November is almost here and that means National Novel Writing Month kicks off. If you haven’t heard of it, NaNoWriMo is a month-long writing project in which writers write a 50,000-word draft of a novel in 30 days.
Novels can be any genre or language. Planning and extensive notes are allowed but pre-written material can’t go into the body of the novel for it to count. To complete the project in 30 days, you’ll need to write an average of 1,667 words a day.
A deadline is one of the best incentives to get writing and NaNoWriMo can help writers get into that non-analytical state of mind and write a draft from start to finish, a key step to ultimately finishing a novel.
While most novels are longer than 50,000 words, meeting the goal and “winning,” can mean writing a 50,000-word novel or the first 50,000 words of a novel to be finished later. According to Wikipedia, notable novels of roughly 50,000 words include The Ultimate Hitchhiker’s Guide to the Galaxy, Brave New World, and The Great Gatsby.
Here are a few tips for writing massive numbers of words in 30 days. Read more
Practice, practice practice. That’s what it takes to be a published writer, says author Anjali Banerjee.
“It’s good to go to the end,” she says. “If you don’t write a manuscript from beginning to end, you might get stuck on the first chapter, rewriting the beginning ad nauseum. Or you might ditch the manuscript altogether and start another one for whatever reason — fear of failure, fear of success, or a difficult problem with the storyline.”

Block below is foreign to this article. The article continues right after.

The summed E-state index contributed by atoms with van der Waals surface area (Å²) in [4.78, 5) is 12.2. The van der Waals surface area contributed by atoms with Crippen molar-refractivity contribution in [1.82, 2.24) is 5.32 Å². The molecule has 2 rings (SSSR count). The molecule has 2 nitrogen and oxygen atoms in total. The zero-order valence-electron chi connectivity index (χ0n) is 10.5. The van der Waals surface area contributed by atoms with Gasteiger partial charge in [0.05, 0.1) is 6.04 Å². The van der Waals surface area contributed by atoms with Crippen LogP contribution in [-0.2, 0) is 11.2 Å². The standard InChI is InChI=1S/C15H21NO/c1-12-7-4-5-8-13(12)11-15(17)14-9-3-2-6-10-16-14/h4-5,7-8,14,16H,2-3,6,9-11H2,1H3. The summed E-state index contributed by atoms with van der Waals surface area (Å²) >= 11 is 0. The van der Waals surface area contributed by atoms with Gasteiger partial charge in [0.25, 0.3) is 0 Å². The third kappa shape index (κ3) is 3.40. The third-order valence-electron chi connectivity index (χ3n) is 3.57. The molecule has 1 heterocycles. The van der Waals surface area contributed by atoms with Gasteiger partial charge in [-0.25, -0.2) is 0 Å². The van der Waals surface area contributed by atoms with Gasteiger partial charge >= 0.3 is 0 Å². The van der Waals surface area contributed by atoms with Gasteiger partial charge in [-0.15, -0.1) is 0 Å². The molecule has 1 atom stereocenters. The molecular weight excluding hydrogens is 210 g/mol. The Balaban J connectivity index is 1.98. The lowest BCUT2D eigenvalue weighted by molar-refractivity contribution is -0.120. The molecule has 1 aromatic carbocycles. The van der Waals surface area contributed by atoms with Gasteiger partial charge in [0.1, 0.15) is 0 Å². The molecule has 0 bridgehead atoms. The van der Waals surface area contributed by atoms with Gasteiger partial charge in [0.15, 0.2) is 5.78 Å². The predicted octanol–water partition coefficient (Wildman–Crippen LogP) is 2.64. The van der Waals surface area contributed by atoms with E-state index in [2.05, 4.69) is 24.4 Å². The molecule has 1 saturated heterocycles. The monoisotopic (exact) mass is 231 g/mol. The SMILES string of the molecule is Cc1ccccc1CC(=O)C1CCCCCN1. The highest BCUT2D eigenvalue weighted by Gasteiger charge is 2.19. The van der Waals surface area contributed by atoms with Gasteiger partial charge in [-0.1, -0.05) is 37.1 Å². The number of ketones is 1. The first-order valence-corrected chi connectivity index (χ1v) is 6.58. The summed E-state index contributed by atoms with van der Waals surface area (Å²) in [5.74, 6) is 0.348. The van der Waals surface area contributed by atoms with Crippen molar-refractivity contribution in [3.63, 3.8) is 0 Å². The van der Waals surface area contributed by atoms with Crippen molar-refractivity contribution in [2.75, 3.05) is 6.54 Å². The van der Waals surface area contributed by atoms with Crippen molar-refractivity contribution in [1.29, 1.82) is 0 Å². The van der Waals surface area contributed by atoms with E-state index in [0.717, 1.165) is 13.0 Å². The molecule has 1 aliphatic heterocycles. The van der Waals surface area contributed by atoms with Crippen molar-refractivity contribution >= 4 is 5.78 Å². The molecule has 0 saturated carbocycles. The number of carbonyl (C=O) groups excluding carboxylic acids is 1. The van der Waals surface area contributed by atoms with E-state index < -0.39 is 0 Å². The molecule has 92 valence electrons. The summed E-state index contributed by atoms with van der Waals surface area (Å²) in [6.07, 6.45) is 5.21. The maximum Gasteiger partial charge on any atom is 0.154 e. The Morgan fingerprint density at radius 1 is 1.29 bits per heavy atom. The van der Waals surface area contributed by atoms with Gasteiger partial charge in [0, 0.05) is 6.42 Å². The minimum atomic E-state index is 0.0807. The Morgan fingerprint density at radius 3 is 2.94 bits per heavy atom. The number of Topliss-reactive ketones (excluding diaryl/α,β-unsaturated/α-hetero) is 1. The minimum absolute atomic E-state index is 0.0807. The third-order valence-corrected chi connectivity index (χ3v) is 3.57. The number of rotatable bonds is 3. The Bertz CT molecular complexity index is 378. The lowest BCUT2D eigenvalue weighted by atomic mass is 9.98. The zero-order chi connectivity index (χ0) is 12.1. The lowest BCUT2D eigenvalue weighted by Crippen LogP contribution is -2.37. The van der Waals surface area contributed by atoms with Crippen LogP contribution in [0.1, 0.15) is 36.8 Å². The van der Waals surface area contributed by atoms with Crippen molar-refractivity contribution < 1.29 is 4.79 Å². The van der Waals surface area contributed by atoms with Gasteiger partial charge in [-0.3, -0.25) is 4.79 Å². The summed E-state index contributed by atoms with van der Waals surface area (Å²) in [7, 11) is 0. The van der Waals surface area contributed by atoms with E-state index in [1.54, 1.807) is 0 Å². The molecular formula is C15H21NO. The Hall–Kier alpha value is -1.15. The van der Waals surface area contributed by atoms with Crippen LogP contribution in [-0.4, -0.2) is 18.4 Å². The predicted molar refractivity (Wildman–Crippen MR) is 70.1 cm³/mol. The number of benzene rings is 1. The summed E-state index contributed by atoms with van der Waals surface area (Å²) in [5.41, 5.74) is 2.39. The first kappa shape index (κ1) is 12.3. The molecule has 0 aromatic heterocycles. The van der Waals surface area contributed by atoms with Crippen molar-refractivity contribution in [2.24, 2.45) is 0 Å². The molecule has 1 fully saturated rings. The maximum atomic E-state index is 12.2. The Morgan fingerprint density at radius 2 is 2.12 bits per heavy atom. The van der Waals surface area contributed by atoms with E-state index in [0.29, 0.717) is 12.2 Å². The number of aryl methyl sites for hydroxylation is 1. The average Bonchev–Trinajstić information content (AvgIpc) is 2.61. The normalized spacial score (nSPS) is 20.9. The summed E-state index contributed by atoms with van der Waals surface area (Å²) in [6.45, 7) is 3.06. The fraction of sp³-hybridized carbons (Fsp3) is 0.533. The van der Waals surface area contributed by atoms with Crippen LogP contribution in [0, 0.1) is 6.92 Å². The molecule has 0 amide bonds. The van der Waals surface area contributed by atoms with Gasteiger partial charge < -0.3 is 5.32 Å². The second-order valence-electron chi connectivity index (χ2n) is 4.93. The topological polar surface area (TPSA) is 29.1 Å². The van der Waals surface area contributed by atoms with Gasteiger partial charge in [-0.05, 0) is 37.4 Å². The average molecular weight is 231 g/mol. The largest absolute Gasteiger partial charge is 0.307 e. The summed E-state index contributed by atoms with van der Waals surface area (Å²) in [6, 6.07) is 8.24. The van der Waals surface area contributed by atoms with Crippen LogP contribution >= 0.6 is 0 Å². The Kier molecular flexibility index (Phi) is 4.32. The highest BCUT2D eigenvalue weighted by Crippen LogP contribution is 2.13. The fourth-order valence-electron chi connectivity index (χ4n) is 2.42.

Banerjee has made it to the end of nine published books (and two unpublished ones). Enchanting Lily, her most recent novel, is about a young widow who’s content to hide out in her vintage clothing shop on a Pacific Northwest island until a cat runs in and turns her life upside down. For a deleted scene told from the cat’s point of view, read Banerjee’s guest post at Melissa’s Mochas, Mysteries, and More.
Banerjee offers insight and tips for writers: Read more
Instead of fearing imperfection in your work, embrace it. Sometimes we have to get it wrong so we can get it right. I prefer to call it experimentation.
The discipline of any creative pursuit — writing, painting, photography — requires constant trial and error. In fact “errors” are precursors to original ideas. They reveal new directions, the unexpected, a twist.
Even athletes know this. Marathon runner Ryan Hall could have been speaking about writing when he was quoted in a New York Times article about his quest for an Olympic gold medal: Read more
I know more than a few people who told me that they wanted to write a novel, but their sentences didn’t match up with the image in their minds. So they quit. This video is for them and for all of us who need to remember that it takes daily practice to realize our “vision.”
If you’re new to One Wild Word, you may have missed some of our earlier posts. Dip into some posts from the past and shake up your writing mind.
Write lyrically by reading poetry
Learn more about how poetry can be your bubble bath for a productive writing session. Read more
Are you someone who wants to be writing but can’t really call yourself a writer because you aren’t really writing anything? It’s easy to let life get in the way. But if writing is important to you, you must pursue it regularly despite what life flings your way. Whether you write three sentences, 100 words or 1,000, it all adds up. The days have a way of slipping by, and you don’t want to wake up someday and regret what you didn’t do.
Be conscious of your time and how you’re spending it. Have you designed your life to fit your desire to write? Are you spending your hours on your most important priorities? Most writers — published and unpublished — have many commitments to juggle, not to mention day jobs. But they still fit writing in. Read more